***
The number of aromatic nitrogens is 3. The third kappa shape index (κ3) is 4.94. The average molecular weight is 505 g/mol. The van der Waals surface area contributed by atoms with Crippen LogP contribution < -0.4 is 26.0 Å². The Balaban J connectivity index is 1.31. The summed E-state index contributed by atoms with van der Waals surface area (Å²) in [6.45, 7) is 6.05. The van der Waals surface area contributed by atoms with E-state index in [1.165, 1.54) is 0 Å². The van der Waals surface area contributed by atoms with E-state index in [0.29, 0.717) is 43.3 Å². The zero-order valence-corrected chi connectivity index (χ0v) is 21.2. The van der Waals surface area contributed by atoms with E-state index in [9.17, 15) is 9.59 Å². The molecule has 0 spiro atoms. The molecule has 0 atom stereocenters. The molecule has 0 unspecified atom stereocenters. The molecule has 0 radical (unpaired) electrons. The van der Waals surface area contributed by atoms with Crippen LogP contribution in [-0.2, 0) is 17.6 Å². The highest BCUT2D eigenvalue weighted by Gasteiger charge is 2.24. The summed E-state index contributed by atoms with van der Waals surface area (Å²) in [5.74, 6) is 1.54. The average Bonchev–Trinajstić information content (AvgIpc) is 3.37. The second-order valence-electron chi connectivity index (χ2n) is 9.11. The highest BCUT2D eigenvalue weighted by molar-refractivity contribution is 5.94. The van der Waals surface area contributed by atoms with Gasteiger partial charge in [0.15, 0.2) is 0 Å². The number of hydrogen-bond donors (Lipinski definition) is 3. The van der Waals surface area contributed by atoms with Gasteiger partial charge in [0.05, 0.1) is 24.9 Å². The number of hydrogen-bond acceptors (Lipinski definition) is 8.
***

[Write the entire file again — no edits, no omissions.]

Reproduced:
The number of aromatic nitrogens is 3. The third kappa shape index (κ3) is 4.94. The average molecular weight is 505 g/mol. The van der Waals surface area contributed by atoms with Crippen LogP contribution < -0.4 is 26.0 Å². The Balaban J connectivity index is 1.31. The summed E-state index contributed by atoms with van der Waals surface area (Å²) in [6.45, 7) is 6.05. The van der Waals surface area contributed by atoms with E-state index in [1.165, 1.54) is 0 Å². The van der Waals surface area contributed by atoms with E-state index in [0.29, 0.717) is 43.3 Å². The zero-order valence-corrected chi connectivity index (χ0v) is 21.2. The van der Waals surface area contributed by atoms with E-state index in [9.17, 15) is 9.59 Å². The molecule has 0 spiro atoms. The molecule has 0 atom stereocenters. The molecule has 0 unspecified atom stereocenters. The molecule has 0 radical (unpaired) electrons. The van der Waals surface area contributed by atoms with Crippen LogP contribution in [-0.2, 0) is 17.6 Å². The highest BCUT2D eigenvalue weighted by Gasteiger charge is 2.24. The summed E-state index contributed by atoms with van der Waals surface area (Å²) in [5.74, 6) is 1.54. The average Bonchev–Trinajstić information content (AvgIpc) is 3.37. The second-order valence-electron chi connectivity index (χ2n) is 9.11. The highest BCUT2D eigenvalue weighted by molar-refractivity contribution is 5.94. The van der Waals surface area contributed by atoms with Gasteiger partial charge in [0.15, 0.2) is 0 Å². The number of hydrogen-bond donors (Lipinski definition) is 3. The van der Waals surface area contributed by atoms with Gasteiger partial charge in [0.05, 0.1) is 24.9 Å². The number of hydrogen-bond acceptors (Lipinski definition) is 8.